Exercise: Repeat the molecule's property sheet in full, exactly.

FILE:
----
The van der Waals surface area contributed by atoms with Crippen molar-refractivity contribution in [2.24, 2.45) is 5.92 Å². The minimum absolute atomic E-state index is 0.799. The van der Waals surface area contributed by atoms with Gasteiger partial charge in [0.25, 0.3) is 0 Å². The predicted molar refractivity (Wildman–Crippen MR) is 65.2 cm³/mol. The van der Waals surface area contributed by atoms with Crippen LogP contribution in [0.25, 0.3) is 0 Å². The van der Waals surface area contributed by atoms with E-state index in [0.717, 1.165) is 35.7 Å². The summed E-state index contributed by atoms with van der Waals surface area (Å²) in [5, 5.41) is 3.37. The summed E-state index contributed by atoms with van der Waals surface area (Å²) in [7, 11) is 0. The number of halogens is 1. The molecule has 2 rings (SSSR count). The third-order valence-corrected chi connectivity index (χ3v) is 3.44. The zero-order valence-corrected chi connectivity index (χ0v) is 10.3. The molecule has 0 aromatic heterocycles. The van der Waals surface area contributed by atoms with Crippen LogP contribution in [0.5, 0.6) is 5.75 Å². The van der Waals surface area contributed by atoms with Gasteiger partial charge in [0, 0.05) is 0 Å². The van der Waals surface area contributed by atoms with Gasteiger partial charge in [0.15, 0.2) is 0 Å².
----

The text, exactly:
The van der Waals surface area contributed by atoms with Crippen molar-refractivity contribution in [2.24, 2.45) is 5.92 Å². The minimum absolute atomic E-state index is 0.799. The van der Waals surface area contributed by atoms with Gasteiger partial charge in [0.25, 0.3) is 0 Å². The predicted molar refractivity (Wildman–Crippen MR) is 65.2 cm³/mol. The van der Waals surface area contributed by atoms with Crippen LogP contribution in [0.25, 0.3) is 0 Å². The van der Waals surface area contributed by atoms with E-state index in [0.717, 1.165) is 35.7 Å². The summed E-state index contributed by atoms with van der Waals surface area (Å²) in [5, 5.41) is 3.37. The summed E-state index contributed by atoms with van der Waals surface area (Å²) in [7, 11) is 0. The number of halogens is 1. The molecule has 2 rings (SSSR count). The third-order valence-corrected chi connectivity index (χ3v) is 3.44. The zero-order valence-corrected chi connectivity index (χ0v) is 10.3. The molecule has 0 aromatic heterocycles. The van der Waals surface area contributed by atoms with Crippen LogP contribution in [0.5, 0.6) is 5.75 Å². The van der Waals surface area contributed by atoms with Gasteiger partial charge in [0, 0.05) is 0 Å². The van der Waals surface area contributed by atoms with Gasteiger partial charge in [0.15, 0.2) is 0 Å².